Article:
Calum Finlay, Playbox Theatre Associate Artist, returns for a star-studded second series of interviews. Playbox Theatre’s Chatterbox is giving young people and youth theatres the chance to interact directly with renowned artists and industry leaders.

BAFTA nominated actor George Mackay (1917; Captain Fantastic), Aimee Lou Wood (Sex Education; Uncle Vanya, West End), Ṣọpẹ Dìrísù (Gangs of London; The Huntsman: Winter’s War), BAFTA’s Breakthrough Brit Abubakar Salim (Assassin’s Creed; Raised by Wolves), Olivier Award nominated Laura Wade (Posh, West End; Home I’m Darling, National Theatre) and the Shadow Culture Secretary Tracy Brabin, will all take part in this series.

Find out more about taking part in Chatterbox here.

You’re presenting CHATTERBOX, the new series from Playbox Theatre, what can you tell us about it?

It’s an online and interactive interview series aimed at young people. Our guests each week are renowned artists and industry leaders. I think the big value of CHATTERBOX is that it encourages young people to engage with their local youth theatre rather than a central organisation. We’ve partnered with youth theatres up and down the country who co-stream the live interviews to their own Facebook pages for their members to engage with directly. We’re trying to support youth theatres in their attempts to keep their local communities of young people engaged!

How did you get involved with Playbox Theatre initially?

I was having a sleepover at my friend’s house and the next morning he asked if I wanted to go with him to a drama workshop – I said, why not! I was 11 years old and spent every Saturday and Sunday with Playbox Theatre right up until I went to drama school aged 18.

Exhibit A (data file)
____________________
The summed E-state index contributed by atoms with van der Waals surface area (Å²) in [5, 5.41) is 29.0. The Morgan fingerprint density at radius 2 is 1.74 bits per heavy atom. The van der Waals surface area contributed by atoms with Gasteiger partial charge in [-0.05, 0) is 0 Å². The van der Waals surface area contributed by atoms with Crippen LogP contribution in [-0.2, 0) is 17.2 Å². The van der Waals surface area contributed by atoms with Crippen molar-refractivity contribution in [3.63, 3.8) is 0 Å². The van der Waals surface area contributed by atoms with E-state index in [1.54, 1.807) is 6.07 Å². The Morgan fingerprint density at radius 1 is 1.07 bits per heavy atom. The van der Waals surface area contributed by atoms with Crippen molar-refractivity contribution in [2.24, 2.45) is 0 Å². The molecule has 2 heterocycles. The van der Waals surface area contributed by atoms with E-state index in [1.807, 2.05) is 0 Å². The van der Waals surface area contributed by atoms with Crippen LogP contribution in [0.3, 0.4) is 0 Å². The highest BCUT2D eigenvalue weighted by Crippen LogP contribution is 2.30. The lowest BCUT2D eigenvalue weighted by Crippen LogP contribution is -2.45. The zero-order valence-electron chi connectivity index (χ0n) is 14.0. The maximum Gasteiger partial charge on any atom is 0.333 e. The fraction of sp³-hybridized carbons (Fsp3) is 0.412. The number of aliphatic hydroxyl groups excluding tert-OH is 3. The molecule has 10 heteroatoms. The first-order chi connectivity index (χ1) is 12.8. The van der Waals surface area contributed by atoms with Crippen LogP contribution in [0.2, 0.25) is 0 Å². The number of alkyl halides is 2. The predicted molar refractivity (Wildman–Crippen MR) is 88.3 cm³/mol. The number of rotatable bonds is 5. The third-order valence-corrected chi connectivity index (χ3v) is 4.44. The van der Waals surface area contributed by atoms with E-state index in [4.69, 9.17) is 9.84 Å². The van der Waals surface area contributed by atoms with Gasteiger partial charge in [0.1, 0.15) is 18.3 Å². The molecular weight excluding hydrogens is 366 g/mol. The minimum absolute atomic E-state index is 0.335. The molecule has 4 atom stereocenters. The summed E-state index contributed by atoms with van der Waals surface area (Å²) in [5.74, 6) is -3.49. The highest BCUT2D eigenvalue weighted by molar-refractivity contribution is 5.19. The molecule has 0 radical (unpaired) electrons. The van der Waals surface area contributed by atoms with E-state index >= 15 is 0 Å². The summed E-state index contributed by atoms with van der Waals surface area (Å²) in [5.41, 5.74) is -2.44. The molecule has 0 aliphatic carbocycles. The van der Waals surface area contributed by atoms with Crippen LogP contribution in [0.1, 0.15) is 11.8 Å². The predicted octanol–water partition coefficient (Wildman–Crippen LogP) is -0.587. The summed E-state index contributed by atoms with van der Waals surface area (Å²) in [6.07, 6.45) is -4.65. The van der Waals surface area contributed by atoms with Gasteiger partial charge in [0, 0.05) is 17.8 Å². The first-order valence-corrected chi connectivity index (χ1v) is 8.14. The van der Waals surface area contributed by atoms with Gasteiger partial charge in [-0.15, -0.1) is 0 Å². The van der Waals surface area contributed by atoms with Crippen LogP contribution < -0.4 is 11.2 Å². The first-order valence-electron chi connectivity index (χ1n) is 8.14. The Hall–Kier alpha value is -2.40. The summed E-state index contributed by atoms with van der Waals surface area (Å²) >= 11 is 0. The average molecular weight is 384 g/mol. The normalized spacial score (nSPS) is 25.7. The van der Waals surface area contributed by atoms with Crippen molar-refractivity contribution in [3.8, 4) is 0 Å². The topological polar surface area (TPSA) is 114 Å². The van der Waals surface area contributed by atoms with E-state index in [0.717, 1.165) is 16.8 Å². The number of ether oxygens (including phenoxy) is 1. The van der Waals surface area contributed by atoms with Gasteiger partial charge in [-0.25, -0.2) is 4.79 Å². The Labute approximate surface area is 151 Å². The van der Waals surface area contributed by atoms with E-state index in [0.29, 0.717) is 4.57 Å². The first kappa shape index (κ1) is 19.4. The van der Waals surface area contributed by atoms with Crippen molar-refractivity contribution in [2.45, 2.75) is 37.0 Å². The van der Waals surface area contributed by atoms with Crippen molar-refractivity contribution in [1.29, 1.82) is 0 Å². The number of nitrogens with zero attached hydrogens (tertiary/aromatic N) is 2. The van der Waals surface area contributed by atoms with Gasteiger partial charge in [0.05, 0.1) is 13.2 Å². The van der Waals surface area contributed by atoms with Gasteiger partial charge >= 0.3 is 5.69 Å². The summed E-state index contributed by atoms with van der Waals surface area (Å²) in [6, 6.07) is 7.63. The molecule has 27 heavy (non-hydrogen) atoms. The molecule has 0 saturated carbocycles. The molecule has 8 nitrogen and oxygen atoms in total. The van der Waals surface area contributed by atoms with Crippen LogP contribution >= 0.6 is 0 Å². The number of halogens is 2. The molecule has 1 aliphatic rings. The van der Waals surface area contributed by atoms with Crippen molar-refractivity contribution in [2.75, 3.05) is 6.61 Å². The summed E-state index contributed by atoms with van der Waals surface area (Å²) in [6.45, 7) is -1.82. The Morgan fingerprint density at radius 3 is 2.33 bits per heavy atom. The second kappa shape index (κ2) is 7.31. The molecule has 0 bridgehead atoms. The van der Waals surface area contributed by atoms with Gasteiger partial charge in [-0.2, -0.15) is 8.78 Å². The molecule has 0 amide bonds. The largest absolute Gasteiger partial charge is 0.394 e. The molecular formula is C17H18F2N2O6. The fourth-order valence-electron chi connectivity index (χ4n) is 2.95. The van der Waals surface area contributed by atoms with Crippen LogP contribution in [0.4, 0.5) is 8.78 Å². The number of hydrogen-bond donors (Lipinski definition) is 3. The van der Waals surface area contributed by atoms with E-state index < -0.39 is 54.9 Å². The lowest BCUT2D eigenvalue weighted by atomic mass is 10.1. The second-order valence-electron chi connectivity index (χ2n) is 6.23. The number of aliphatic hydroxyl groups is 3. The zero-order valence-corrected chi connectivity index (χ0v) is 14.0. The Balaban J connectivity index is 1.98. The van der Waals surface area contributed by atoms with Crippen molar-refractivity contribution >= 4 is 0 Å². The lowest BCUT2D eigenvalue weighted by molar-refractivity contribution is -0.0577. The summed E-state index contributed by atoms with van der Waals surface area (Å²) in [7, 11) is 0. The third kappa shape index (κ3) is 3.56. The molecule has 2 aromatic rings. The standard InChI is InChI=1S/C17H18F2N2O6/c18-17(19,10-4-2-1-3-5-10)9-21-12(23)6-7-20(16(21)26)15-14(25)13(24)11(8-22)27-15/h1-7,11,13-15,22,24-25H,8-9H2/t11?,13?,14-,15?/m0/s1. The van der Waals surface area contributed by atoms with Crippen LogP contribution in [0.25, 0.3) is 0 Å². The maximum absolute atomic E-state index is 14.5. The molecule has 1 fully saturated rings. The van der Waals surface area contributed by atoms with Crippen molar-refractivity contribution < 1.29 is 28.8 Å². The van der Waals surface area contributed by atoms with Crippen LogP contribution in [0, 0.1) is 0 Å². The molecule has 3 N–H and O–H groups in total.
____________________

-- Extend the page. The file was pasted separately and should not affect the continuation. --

Where did the idea for CHATTERBOX come from?

I’m an associate artist at Playbox Theatre, a youth theatre in Warwickshire. I was talking with the Artistic Director about ways in which we could keep young people engaged with the arts during lockdown whilst embracing an online platform for delivery – we knew we wanted the content to be inspiring and interactive. And so CHATTERBOX was born.

The first series was just aimed at young people from Playbox Theatre but we quickly realised that there were youth theatres up and down the country experiencing similar hardship and so we wanted to reach out and offer them a way to engage their membership as well.

You’ve secured a fantastic line-up of guests, how did you convince them to take part?

The first series I was calling in favours left, right and centre! This series we’ve been relying on people’s kindness. I think that a generosity of spirit is something wonderful to have come out of this, mostly very trying, period.

Why do you think it’s so important to engage young people in the arts during lockdown?

Because being a young person can be really frustrating. You aren’t listened to, you can’t vote, and five days a week your told when to eat your lunch. But the arts is a community that encourages you to reflect on your world around you and wants to hear what you think. It’s not that it’s more/less important to engage young people with the arts during lockdown than it is ordinarily, it’s just about reminding them that, even though they might feel isolated, the arts are still there for them.

How have youth theatres been impacted by the current crisis, and how can we support them?

It’s a financial problem. Productions have been cancelled, cafe’s closed, memberships frozen. And youth theatres tend not to have huge reserves of cash to draw on. Playbox Theatre, for example, is in the middle of a £50,000 fundraising appeal that is absolutely critical to its survival! My advice is to get in touch with your local youth theatre and chat to them about what you can do to help.

What would you say to any young people thinking of signing up to take part in an episode of CHATTERBOX?

DO IT! And know that there’s no such thing as a silly question. Chances are that if you’re thinking it, then someone else is wondering the very same thing. So, don’t be afraid to ask!

Watch all episodes of CHATTERBOX hosted by Calum Finlay here

Greg is an award-winning writer with a huge passion for theatre. He has appeared on stage, as well as having directed several plays in his native Scotland. Greg is the founder and editor of Theatre Weekly

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